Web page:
• Drucker, Ernest, Kenneth Anderson, Robert Haemmig, et al. 2016. Treating addictions: Harm reduction in clinical care and prevention. Bioethical Inquiry 13:239–249.

    DOI: 10.1007/s11673-016-9720-6

    This article summarizes the key role that clinical practitioners and clinical researchers have played internationally in establishing harm-reduction approaches to substance use.

  • Erickson, Patricia G., Diane Riley, Yuet W Cheung, and Pat O’Hare, eds. 1997. Harm reduction: A new direction for drug policies and programs. Papers presented at the fifth International Conference on the Reduction of Drug Related Harm held in Toronto, Canada, 6–10 March 1994. Toronto: Univ. of Toronto Press.

    An edited volume of papers presented at one in a series of seminal international conferences on harm reduction in 1994. Provides important historical background on the development of harm reduction strategies across a variety of substances and countries.

  • Heather, Nick, Jennifer Tebbutt, and Erol Digusto, eds. 1989. The effectiveness of treatment for drug and alcohol problems: An overview. Canberra City: Australian Government Publishing Service.

    An edited volume that summarizes a conference on harm reduction in Australia. Provides historical background as well as an international perspective.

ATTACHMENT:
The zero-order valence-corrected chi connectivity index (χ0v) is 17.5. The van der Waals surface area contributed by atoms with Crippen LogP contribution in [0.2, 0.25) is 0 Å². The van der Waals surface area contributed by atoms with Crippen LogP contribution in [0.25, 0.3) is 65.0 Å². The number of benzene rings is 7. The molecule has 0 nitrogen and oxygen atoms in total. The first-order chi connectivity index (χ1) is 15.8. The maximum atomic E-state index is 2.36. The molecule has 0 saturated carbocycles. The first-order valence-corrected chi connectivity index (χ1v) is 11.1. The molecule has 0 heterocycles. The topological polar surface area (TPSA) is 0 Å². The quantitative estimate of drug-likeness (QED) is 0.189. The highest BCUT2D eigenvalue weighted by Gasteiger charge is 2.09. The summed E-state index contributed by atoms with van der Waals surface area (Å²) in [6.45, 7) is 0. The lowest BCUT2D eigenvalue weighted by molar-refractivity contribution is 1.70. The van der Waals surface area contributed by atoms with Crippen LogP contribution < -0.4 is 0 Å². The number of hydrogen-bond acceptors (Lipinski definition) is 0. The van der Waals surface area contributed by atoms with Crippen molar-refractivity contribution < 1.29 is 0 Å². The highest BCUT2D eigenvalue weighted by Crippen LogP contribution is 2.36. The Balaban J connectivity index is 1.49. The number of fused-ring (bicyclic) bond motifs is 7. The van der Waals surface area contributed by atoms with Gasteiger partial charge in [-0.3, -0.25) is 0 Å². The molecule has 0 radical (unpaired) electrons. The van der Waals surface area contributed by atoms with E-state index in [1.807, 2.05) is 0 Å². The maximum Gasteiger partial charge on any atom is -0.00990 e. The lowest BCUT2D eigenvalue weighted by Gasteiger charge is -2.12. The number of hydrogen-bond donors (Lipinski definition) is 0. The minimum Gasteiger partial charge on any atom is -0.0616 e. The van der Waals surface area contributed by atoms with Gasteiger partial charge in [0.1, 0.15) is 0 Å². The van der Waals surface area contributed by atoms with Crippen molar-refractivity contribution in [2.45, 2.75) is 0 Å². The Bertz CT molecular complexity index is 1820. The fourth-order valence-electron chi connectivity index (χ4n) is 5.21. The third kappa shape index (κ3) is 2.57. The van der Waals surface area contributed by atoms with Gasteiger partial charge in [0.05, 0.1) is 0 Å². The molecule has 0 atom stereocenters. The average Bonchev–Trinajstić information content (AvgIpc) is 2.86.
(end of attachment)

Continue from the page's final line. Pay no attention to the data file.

• Inciardi, James A., and Lana D. Harrison, eds. 2000. Harm reduction: National and international perspectives. Thousand Oaks, CA: SAGE.

    An edited volume with chapters exploring the historical development of harm reduction efforts related to alcohol and substance use in international and US contexts.

  • Marlatt, G. Alan, Mary E. Larimer, and Katie Witkiewitz, eds. 2012. Harm reduction: Pragmatic strategies for managing high risk behaviors. 2d ed. New York: Guilford.

    A very approachable edited volume spanning diverse harm reduction efforts including substance and alcohol use, but also high-risk sexual behavior and dual mental and chemical health disorders. This volume also provides a useful section on cultural-specific harm reduction interventions by race, ethnicity, and age.

  • Marlatt, G. Alan, and Katie Witkiewitz. 2010. Update on harm-reduction policy and intervention research. Annual Review of Clinical Psychology 6:591–606.

    DOI: 10.1146/annurev.clinpsy.121208.131438

    An important review of current knowledge on harm reduction interventions for alcohol and substance use. Provides a summary of key concepts and policy issues as well as empirical evidence for prominent harm reduction practices.

  • Pates, Richard, and Diane M. Riley, eds. 2012. Harm reduction in substance use and high-risk behaviour: International policy and practice. West Sussex, UK: Wiley-Blackwell.

    An edited volume that spans the breadth of harm reduction interventions in global context, notable for focal chapters on specific policies as well as diverse regional settings worldwide.